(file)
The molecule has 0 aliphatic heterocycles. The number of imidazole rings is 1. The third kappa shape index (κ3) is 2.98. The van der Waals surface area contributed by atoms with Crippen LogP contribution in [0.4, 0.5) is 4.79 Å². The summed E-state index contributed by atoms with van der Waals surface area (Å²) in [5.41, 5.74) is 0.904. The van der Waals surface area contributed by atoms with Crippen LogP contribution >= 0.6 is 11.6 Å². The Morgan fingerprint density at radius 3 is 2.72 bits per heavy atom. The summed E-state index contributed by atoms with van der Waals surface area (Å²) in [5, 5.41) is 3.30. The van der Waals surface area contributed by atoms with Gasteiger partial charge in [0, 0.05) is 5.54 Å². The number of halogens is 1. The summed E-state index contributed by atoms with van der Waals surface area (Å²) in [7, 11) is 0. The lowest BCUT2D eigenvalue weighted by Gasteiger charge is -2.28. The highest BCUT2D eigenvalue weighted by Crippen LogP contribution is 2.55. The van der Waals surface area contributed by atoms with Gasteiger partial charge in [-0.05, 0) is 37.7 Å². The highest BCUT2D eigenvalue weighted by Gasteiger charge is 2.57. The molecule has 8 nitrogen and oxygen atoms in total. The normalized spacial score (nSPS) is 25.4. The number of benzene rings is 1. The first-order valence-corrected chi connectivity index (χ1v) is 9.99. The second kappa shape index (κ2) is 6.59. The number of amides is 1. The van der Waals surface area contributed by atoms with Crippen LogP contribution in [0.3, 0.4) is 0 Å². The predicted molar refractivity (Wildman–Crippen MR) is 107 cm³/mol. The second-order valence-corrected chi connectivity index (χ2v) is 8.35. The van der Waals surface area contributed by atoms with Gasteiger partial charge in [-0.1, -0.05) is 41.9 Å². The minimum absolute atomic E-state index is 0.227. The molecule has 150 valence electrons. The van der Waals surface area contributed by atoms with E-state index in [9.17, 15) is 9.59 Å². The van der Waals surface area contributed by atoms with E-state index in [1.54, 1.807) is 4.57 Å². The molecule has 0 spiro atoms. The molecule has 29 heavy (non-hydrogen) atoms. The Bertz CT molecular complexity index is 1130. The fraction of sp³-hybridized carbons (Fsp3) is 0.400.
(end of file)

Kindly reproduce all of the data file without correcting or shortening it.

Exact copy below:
The molecule has 0 aliphatic heterocycles. The number of imidazole rings is 1. The third kappa shape index (κ3) is 2.98. The van der Waals surface area contributed by atoms with Crippen LogP contribution in [0.4, 0.5) is 4.79 Å². The summed E-state index contributed by atoms with van der Waals surface area (Å²) in [5.41, 5.74) is 0.904. The van der Waals surface area contributed by atoms with Crippen LogP contribution >= 0.6 is 11.6 Å². The Morgan fingerprint density at radius 3 is 2.72 bits per heavy atom. The summed E-state index contributed by atoms with van der Waals surface area (Å²) in [5, 5.41) is 3.30. The van der Waals surface area contributed by atoms with Gasteiger partial charge in [0, 0.05) is 5.54 Å². The number of halogens is 1. The summed E-state index contributed by atoms with van der Waals surface area (Å²) in [7, 11) is 0. The lowest BCUT2D eigenvalue weighted by Gasteiger charge is -2.28. The highest BCUT2D eigenvalue weighted by Crippen LogP contribution is 2.55. The van der Waals surface area contributed by atoms with Gasteiger partial charge in [-0.05, 0) is 37.7 Å². The highest BCUT2D eigenvalue weighted by Gasteiger charge is 2.57. The molecule has 8 nitrogen and oxygen atoms in total. The normalized spacial score (nSPS) is 25.4. The number of benzene rings is 1. The first-order valence-corrected chi connectivity index (χ1v) is 9.99. The second kappa shape index (κ2) is 6.59. The number of amides is 1. The van der Waals surface area contributed by atoms with Crippen LogP contribution in [0.3, 0.4) is 0 Å². The predicted molar refractivity (Wildman–Crippen MR) is 107 cm³/mol. The second-order valence-corrected chi connectivity index (χ2v) is 8.35. The van der Waals surface area contributed by atoms with Gasteiger partial charge in [-0.1, -0.05) is 41.9 Å². The minimum absolute atomic E-state index is 0.227. The molecule has 150 valence electrons. The van der Waals surface area contributed by atoms with E-state index in [9.17, 15) is 9.59 Å². The van der Waals surface area contributed by atoms with E-state index in [1.54, 1.807) is 4.57 Å². The molecule has 0 spiro atoms. The molecule has 29 heavy (non-hydrogen) atoms. The Bertz CT molecular complexity index is 1130. The fraction of sp³-hybridized carbons (Fsp3) is 0.400.